that makes a bit of a difference, iv never used the C# reflection api but i would assume its performance is almost the same as statically linking C# classes, so it really doesn't matter then since as long as you avoid unnecessary loading and compiling your scripts should run at the same speed as your engine.

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You are right.

Quote:
i suppose that could have been clearer
basically i was trying to say that learning to use soft code is definitely a good thing but it doesn't mean soft code is the best solution 100% of the time (like any other technique)


Soft coding is useful when dealing with big projects (like MMOs). It keeps the code clearer and it improves versatility and flexibility. But it is totally useless to use it while making a Pacman or Tetris. Is necessary to know when to.

Thanks for helping!

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For a quick hack, anything will do.

For any project which will need to be maintained, keeping your options open is always a good choice, as long as you stay realistic.

It's easy to get carried away and abstract too much. It's extremly easy to find a shiny new hammer, and then develop tetris toolkit that supports n-dimensional pieces using some numberical recipes library that represents piece topologies.

There's some rules though. One Java guideline states, that only numeric constants that should ever be hard-coded are values of 0 and 1. In Java, that's not such a bad practice, even if all you ever do declare static final (static const equivalent) variables.

But perhaps the most dangerous aspect that comes with hard-coding is overuse of static variables. They quickly add unwanted interdependancies which can no longer be removed without completely changing the design.

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Quote:
Original post by Kaze
Quote:
Original post by coder84
Quote:
that dosen't really have a answer, hard coding everything isn't a good idea but soft coding everything defeats the purpose of having a having a separate scripting system, for the time being just do what works for you,


I didn't understand that =/

i suppose that could have been clearer
basically i was trying to say that learning to use soft code is definitely a good thing but it doesn't mean soft code is the best solution 100% of the time (like any other technique)

Quote:
Original post by coder84
Equally, there is something I didn't say yet... My scripting language is the same that the language I'm using to program. As C# has a code reader, it can read C# code from any file. Even if its extension is not ".cs".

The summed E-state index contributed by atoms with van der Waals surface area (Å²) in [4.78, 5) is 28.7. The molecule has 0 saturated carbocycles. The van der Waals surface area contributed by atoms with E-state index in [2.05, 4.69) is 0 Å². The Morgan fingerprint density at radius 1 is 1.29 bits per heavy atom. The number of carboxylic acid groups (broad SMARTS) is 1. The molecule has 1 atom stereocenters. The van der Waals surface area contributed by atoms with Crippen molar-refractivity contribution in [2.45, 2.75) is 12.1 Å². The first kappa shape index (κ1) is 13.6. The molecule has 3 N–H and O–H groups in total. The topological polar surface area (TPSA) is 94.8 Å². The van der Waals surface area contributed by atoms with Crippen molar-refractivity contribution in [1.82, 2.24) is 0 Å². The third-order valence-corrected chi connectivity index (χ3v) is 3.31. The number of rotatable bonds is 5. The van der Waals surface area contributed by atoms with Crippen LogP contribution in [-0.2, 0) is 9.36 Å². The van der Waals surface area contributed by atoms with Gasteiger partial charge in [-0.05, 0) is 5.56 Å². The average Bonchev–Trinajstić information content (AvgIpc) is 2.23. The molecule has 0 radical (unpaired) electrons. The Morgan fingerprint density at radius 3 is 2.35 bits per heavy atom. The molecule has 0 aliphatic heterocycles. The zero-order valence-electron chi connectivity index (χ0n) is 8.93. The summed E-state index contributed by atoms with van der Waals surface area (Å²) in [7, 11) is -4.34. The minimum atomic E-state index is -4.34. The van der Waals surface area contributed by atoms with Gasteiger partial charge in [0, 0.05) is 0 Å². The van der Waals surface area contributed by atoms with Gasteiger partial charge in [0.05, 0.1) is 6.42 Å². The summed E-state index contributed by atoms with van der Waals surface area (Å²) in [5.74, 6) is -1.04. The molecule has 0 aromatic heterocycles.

that makes a bit of a difference, iv never used the C# reflection api but i would assume its performance is almost the same as statically linking C# classes, so it really doesn't matter then since as long as you avoid unnecessary loading and compiling your scripts should run at the same speed as your engine.


Reflection in C#(Aswell as other language that support reflection) is extremely slow (compared to normal C# code).
In general you should Never use reflection in any area where performance is a concern.

http://msdn.microsoft.com/msdnmag/issues/05/07/Reflection/#S2
(Some good information about whats expensive and what isn't, and how to avoid the worst)

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Quote:
Original post by SimonForsman
Reflection in C#(Aswell as other language that support reflection) is extremely slow (compared to normal C# code).
In general you should Never use reflection in any area where performance is a concern.

http://msdn.microsoft.com/msdnmag/issues/05/07/Reflection/#S2
(Some good information about whats expensive and what isn't, and how to avoid the worst)

i no expert on reflection but once you have the class JIT'ed and the needed methods cached why would it still be slow?
(sorry if the answers in the link, i didn't really follow it)

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Quote:
Reflection in C#(Aswell as other language that support reflection) is extremely slow (compared to normal C# code).
In general you should Never use reflection in any area where performance is a concern.

http://msdn.microsoft.com/msdnmag/issues/05/07/Reflection/#S2
(Some good information about whats expensive and what isn't, and how to avoid the worst)


A MMO is an area where performance really concerns. And as C# reflection will be used every time an object appears (I was thinking on script every object), I must find another way.